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AoS 2 How inheritance is explained - DNA barcoding

Onsite
Full Day
Book Program
Year Levels
Unit 2 — How is continuity of life maintained?

Background

The Ecolinc grassland/wetland is a constructed ecosystem containing many indigenous plants from the Western Volcanic Plains of Victoria. Identification of much of the flora present can be made using the ‘Biodiversity of the Western Volcanic Plains’ Flora and Fauna Field Guide. Identification can be investigated further using DNA barcoding. This involves determining and using a gene segment that contains a specific nucleotide sequence that uniquely identifies a particular species. This may be compared to the way a supermarket scanner uses the black vertical stripes on the packaging of a product to identify a purchase.

DNA barcoding is a molecular biology technique that uses a tiny piece of tissue from the specimen for DNA extraction. For plants, the barcode region is targeted with a known gene sequence found in the chloroplasts called Rubisco Large subunit – rbcl. This barcode region is replicated using polymerase chain reaction PCR and then sequenced. Once the DNA barcode is obtained it can be analysed using bioinformatics tools and stored in global databases for future use.

Applications of DNA barcoding include species identification, diagnosis of disease, determining evolutionary relationships, monitoring invasive species and food safety.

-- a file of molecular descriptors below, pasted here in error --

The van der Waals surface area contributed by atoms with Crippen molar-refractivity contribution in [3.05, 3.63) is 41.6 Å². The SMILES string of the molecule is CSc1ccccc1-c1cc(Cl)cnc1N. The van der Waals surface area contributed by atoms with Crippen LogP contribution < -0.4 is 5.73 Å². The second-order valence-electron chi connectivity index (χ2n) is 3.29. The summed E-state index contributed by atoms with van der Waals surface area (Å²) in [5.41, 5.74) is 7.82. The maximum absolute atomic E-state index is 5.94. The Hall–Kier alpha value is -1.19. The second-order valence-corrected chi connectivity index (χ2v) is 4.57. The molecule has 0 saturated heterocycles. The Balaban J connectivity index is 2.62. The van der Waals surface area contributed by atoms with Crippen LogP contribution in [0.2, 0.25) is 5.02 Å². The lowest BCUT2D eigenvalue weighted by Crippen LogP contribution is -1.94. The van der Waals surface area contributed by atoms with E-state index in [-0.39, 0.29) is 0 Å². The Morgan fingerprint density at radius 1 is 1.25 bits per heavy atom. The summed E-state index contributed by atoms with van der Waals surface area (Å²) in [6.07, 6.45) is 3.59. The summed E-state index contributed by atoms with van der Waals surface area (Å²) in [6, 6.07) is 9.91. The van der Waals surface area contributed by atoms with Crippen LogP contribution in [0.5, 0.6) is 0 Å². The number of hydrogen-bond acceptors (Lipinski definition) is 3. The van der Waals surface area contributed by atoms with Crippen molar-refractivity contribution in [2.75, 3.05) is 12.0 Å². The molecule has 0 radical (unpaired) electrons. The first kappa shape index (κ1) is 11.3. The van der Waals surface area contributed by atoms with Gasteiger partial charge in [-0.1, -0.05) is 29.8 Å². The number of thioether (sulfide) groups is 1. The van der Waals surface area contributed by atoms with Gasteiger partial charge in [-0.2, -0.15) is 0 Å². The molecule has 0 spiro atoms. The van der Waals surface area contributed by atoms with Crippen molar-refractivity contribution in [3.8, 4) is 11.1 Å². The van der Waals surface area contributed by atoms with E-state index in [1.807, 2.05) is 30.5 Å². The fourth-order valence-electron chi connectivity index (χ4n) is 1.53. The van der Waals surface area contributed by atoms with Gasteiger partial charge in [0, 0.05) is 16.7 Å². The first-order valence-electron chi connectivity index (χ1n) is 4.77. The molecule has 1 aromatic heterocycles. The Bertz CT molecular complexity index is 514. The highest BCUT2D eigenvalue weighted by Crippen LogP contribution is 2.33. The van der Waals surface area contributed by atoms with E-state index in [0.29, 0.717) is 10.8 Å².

Prior Knowledge

No prior knowledge required.


Learning Intentions

In this program student’s will:

  • consider the difference between DNA, genes, alleles and genomes
  • become familiar with the structure of DNA
  • compare DNA sequences for different Ecolinc plant species

Activities

  • Extract plant DNA from several Ecolinc plant species
  • Copy the rubisco gene from plant chloroplasts using PCR
  • Set up and run gel electrophoresis to verify that the genes were copied
  • Use a database to identify the plant species from the copied DNA sequence

VCE links

  • The distinction between a genome, gene and allele
  • The genome as the sum total of an organism’s DNA measured in the number of base pairs contained in a haploid set of chromosomes
  • The role of genomic research since the Human Genome Project, with reference to the sequencing of the genes of many organisms, comparing relatedness between species, determining gene function and genomic applications for the early detection and diagnosis of human diseases.
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